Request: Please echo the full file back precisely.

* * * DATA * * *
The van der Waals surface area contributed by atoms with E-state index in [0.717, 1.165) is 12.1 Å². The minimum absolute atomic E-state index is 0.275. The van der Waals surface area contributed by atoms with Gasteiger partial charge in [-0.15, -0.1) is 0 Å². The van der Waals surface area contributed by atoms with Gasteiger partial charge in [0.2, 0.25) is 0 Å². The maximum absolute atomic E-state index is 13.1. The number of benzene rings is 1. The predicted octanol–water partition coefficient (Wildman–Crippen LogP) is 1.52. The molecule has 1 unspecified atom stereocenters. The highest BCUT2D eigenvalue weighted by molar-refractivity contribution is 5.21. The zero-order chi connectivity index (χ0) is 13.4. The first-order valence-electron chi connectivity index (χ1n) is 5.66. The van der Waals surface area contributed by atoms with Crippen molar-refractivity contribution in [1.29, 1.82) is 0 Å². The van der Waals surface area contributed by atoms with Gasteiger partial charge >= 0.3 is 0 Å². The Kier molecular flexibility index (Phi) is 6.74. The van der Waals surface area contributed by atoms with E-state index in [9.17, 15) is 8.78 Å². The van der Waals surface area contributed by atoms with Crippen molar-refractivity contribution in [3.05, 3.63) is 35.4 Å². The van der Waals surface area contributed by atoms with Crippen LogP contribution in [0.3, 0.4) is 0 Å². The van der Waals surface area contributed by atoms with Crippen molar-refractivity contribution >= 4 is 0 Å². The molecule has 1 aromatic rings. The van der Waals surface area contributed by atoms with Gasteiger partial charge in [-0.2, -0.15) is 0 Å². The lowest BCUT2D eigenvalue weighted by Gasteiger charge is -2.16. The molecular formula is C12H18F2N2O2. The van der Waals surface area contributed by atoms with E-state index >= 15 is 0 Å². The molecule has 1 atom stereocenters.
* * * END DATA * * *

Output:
The van der Waals surface area contributed by atoms with E-state index in [0.717, 1.165) is 12.1 Å². The minimum absolute atomic E-state index is 0.275. The van der Waals surface area contributed by atoms with Gasteiger partial charge in [-0.15, -0.1) is 0 Å². The van der Waals surface area contributed by atoms with Gasteiger partial charge in [0.2, 0.25) is 0 Å². The maximum absolute atomic E-state index is 13.1. The number of benzene rings is 1. The predicted octanol–water partition coefficient (Wildman–Crippen LogP) is 1.52. The molecule has 1 unspecified atom stereocenters. The highest BCUT2D eigenvalue weighted by molar-refractivity contribution is 5.21. The zero-order chi connectivity index (χ0) is 13.4. The first-order valence-electron chi connectivity index (χ1n) is 5.66. The van der Waals surface area contributed by atoms with Crippen molar-refractivity contribution in [1.29, 1.82) is 0 Å². The van der Waals surface area contributed by atoms with Gasteiger partial charge >= 0.3 is 0 Å². The Kier molecular flexibility index (Phi) is 6.74. The van der Waals surface area contributed by atoms with E-state index in [9.17, 15) is 8.78 Å². The van der Waals surface area contributed by atoms with Crippen molar-refractivity contribution in [3.05, 3.63) is 35.4 Å². The van der Waals surface area contributed by atoms with Crippen LogP contribution in [0.3, 0.4) is 0 Å². The van der Waals surface area contributed by atoms with Crippen molar-refractivity contribution >= 4 is 0 Å². The molecule has 1 aromatic rings. The van der Waals surface area contributed by atoms with Gasteiger partial charge in [-0.2, -0.15) is 0 Å². The lowest BCUT2D eigenvalue weighted by Gasteiger charge is -2.16. The molecular formula is C12H18F2N2O2. The van der Waals surface area contributed by atoms with E-state index >= 15 is 0 Å². The molecule has 1 atom stereocenters.